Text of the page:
Legendary playwright, screenwriter and maker of amusement Neil Simon has died at his home in Manhattan at the age of 91. Beginning his professional career writing for television classics like Your Show of Shows and The Phil Silvers Show (experiences that inspired his hit play Laughter on the 23rd Floor), he became a household name through a jaw-dropping series of Broadway plays that included The Odd Couple (arguably his biggest success, which spawned an equally beloved movie and television series), Barefoot in the Park, Brighton Beach Memoirs, and seemingly countless more.
His writing connected with people because he populated his work with deeply flawed-yet-relatable and lovable characters. He also had a gift for transforming his own experiences into art, resulting in plays — and numerous screenplays in which he adapted his own work — that not only were entertaining but felt truly authentic. Looking back at the legacy Simon leaves behind is to glance at the funniest works of the 20th century, ones that were fueled by a genuine understanding of the human condition.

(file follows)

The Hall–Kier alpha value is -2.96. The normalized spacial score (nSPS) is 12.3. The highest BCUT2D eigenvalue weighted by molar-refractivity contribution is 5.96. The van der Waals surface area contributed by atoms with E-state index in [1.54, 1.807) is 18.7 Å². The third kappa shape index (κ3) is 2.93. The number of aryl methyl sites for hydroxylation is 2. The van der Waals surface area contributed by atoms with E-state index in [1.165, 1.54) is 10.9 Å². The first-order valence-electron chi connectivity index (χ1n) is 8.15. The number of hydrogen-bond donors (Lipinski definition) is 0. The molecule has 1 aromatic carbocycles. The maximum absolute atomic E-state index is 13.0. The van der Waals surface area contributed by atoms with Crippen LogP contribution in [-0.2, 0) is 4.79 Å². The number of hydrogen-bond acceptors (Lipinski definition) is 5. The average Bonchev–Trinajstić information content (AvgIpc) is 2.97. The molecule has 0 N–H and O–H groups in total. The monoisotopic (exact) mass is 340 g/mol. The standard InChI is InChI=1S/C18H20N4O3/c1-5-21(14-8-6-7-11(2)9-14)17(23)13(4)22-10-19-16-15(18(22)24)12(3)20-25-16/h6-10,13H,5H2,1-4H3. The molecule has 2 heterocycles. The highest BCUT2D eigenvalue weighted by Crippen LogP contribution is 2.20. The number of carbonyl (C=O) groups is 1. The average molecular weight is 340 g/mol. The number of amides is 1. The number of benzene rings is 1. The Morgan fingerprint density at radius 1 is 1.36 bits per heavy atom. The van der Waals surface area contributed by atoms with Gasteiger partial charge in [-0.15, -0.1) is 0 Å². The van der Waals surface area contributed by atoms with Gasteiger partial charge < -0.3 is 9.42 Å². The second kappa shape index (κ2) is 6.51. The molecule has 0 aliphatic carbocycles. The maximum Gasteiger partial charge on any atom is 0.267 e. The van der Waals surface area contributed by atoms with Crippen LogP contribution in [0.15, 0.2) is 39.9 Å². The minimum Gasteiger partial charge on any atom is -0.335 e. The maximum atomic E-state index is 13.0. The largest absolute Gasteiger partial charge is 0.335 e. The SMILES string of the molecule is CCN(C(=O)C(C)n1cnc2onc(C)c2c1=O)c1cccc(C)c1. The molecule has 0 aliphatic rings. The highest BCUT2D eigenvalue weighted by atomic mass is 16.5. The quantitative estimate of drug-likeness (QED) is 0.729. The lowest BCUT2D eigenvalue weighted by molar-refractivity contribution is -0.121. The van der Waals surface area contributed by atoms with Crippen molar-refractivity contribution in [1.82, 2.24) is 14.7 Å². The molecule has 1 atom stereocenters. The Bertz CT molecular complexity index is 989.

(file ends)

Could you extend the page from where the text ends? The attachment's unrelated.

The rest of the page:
When a giant like Simon dies, the old cliches of “there will never be enough quite like him” are so quickly trotted out. But reread those words and I ask you, will we ever see another who was so prolific? So funny? So keenly able to capture the zeitgeist and cement it for the stage and/or screen, creating efforts that will outlive us all? Probably not, be one can hope. The world needs more authors of works that are so universal and deeply funny.
Let us know which film written by Neil Simon is your favorite, and share your thoughts on this giant of culture in the comments below. We lost someone irreplaceable here. Fortunately, the laughter he has given us is eternal.